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  • Writer's pictureSusan Carr

Just when you think IS is gone

Have you ever had one of those weeks where you just don't know if you're capable of what you're doing?


Like a week that you just struggle with doubt, lack of self-confidence, and that dreaded imposter syndrome crap?


Yep, I had one of these weeks.


But first, a word about my mom.


She turned 81 a week ago, but she doesn't know it.


I showed her a selfie of her and me from just two weeks ago. She wanted to know who was in the picture because she didn't recognize anybody.


Each time I have told her it is a picture of her, she doesn't believe me.


She thinks she is looking at an imposter because she couldn't possibly be that old.


I've kind of determined it stresses her out when I tell her that she's looking at herself in a picture. Her mind really has taken her back to when she was a young adult -- before marriage, kids, grandkids, career -- and that is how she now sees herself.


Not this imposter in a picture in front of her.


As much as I wish it didn't, imposter syndrome kicks in at the most inopportune times.


Like 30 minutes before a Zoom brain-storming call with a new client.


I don't typically take on the role of a developmental editor. I prefer proofreading, copy, and line editing, the type of content reviewing that is more structured and factual rather than creative and organic.


But I really like this client's way of writing. Their articles have substance, practical and actionable advice for a range of people and business owners, and I thought we could be a good fit.


And I still think we are.


But who am I to tell them, "This sentence would sound better if you...." ??


I don't have formal training as an editor. It's just part of me; it always has been.


And I have a really advanced sense of intuition. I can see perspectives others cannot. Sometimes, this is good; sometimes, it's downright scary.*


But these skills allow me to be really, really good in my career.


So what gives?


Why can't I just accept that it doesn't matter that I don't have a degree in English or Journalism?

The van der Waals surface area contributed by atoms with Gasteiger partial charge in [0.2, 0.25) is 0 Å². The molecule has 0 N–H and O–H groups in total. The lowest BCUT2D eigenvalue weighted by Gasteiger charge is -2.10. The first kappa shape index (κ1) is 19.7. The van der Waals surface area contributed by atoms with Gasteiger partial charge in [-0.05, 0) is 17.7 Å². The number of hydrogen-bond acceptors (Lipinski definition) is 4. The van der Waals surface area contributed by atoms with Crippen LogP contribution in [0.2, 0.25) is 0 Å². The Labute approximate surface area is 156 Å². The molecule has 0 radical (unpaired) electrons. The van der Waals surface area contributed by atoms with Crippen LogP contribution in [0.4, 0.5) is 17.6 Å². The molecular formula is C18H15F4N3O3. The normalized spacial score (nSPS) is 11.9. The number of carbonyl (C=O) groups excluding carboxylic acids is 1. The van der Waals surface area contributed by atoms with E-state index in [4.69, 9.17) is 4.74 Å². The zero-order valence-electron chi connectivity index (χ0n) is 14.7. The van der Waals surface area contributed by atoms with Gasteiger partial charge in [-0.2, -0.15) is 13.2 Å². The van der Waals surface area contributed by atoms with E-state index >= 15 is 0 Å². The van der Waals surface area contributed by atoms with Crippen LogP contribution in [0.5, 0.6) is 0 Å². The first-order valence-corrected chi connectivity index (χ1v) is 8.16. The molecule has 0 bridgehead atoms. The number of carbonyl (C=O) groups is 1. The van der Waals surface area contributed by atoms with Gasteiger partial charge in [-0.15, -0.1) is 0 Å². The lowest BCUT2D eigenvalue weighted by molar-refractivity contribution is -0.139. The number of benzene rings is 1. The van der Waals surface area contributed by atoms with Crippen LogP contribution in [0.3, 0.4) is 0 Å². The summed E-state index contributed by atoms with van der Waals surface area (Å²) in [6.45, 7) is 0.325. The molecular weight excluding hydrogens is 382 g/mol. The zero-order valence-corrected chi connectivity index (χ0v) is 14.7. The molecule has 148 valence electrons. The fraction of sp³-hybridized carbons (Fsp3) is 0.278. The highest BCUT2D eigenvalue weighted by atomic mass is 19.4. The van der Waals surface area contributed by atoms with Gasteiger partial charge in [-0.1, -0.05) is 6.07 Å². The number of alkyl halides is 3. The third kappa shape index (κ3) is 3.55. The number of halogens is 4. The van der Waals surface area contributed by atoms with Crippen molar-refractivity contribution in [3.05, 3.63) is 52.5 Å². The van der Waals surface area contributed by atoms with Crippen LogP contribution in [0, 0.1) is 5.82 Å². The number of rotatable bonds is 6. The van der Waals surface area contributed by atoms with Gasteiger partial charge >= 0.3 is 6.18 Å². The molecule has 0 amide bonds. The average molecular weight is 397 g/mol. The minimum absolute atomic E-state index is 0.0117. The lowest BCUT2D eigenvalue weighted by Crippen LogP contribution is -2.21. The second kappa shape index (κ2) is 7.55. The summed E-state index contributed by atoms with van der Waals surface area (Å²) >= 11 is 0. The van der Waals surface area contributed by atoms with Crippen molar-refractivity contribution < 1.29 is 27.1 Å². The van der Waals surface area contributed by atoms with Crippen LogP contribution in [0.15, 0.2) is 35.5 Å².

In fact, my ideal client is the person/business owner who doesn't care about a piece of paper.


The client who decides to go against the status quo and work with someone who has talent and can do the work effectively and efficiently, regardless of formal training.


And I'm blessed to work with just those kinds of clients.


The ones who provide me with feedback like this.


I don't have any quippy or cute squirrel or bird antics to share today. I've been too busy sitting at my desk trying to remind myself that I am good at what I do. But I did write about an imposter squirrel who showed up in the backyard a year ago.


I was reminded of this blog post when I started writing this one, and it was pretty neat to see how this freelance journey I'm on has evolved since then. Just because I've had success with my chosen field doesn't mean I won't face the occasional struggle with remembering my value.


And that's okay because each client Zoom meeting I have adds another layer of that reminder.


*The scary part happens when you're driving home with The Husband and tell him that you have that intense feeling again. The feeling that something is going to happen within the family. And then three days later, something does. It's freaking creepy.

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